By the late 1990s, Chicago's futures exchanges were under pressure.
They were no longer the most modern in the world. Although both the CBOT and CME had introduced screen-based trading systems for after-hours activity, the influence of the local traders on each exchange ensured that most trading was still conducted by open outcry in the pits.
Efficient, cost effective screen-based trading technology enabled exchanges in continental Europe, led by Deutsche Terminbörse (DTB), to increase turnover and market share. LIFFE, chastened by the loss of its benchmark 10-year Bund futures business to DTB during 1997, announced in March 1998 that it would switch most contracts to screen-based trading in 1999.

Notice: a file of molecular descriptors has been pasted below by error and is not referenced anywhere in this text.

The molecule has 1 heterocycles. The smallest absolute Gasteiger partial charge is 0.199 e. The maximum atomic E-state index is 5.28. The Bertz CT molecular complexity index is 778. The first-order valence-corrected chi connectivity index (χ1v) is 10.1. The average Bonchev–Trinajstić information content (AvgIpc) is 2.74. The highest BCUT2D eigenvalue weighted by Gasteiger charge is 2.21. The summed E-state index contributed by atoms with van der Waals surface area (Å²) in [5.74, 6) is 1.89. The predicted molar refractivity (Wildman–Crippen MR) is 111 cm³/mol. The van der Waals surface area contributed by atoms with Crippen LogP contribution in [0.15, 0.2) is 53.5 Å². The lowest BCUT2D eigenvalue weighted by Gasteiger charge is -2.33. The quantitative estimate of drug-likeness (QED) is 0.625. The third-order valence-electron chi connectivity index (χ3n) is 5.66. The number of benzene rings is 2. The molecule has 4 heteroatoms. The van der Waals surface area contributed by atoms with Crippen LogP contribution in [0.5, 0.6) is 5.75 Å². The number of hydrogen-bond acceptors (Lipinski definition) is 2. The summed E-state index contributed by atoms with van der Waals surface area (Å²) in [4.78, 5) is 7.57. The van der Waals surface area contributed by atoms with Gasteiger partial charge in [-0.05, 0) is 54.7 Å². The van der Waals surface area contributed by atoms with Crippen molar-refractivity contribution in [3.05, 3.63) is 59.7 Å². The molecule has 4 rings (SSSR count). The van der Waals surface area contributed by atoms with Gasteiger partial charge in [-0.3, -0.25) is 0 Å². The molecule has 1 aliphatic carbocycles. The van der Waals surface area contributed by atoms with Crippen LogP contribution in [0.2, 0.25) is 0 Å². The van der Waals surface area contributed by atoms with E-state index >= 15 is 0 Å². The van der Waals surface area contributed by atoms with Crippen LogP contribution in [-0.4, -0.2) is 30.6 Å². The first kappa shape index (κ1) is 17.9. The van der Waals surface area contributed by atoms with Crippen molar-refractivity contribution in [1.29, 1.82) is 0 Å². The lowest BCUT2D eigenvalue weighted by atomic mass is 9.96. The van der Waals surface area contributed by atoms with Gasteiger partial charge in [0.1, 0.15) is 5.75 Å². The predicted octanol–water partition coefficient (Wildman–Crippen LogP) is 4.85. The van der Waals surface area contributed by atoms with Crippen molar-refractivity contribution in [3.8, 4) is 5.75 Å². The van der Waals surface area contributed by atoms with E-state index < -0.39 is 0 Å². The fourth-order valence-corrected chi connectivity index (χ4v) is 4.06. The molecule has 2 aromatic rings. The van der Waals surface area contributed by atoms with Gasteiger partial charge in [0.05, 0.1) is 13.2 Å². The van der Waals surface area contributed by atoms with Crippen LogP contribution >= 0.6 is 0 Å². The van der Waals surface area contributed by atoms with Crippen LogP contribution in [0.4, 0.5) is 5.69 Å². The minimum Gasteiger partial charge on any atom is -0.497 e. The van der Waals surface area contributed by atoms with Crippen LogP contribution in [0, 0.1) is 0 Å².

Away from the exchanges, more and more derivatives were being created and traded OTC in a global market place. The 1993 G30 report, which focused exclusively on OTC derivatives, had caught the trend. Whereas turnover of exchange-traded derivatives and OTC products grew in parallel between 1987 and 1992, OTC activity expanded significantly faster after 1993.
The US$4.45 trillion notional amount of OTC derivatives outstanding at the end of 1991 was about a quarter higher than the equivalent US$3.52 trillion total for exchange-traded derivatives. By the end of 1998, the notional amount of OTC derivatives outstanding was US$51 trillion – nearly four times the $13.55 trillion notional amount of exchange-traded instruments ...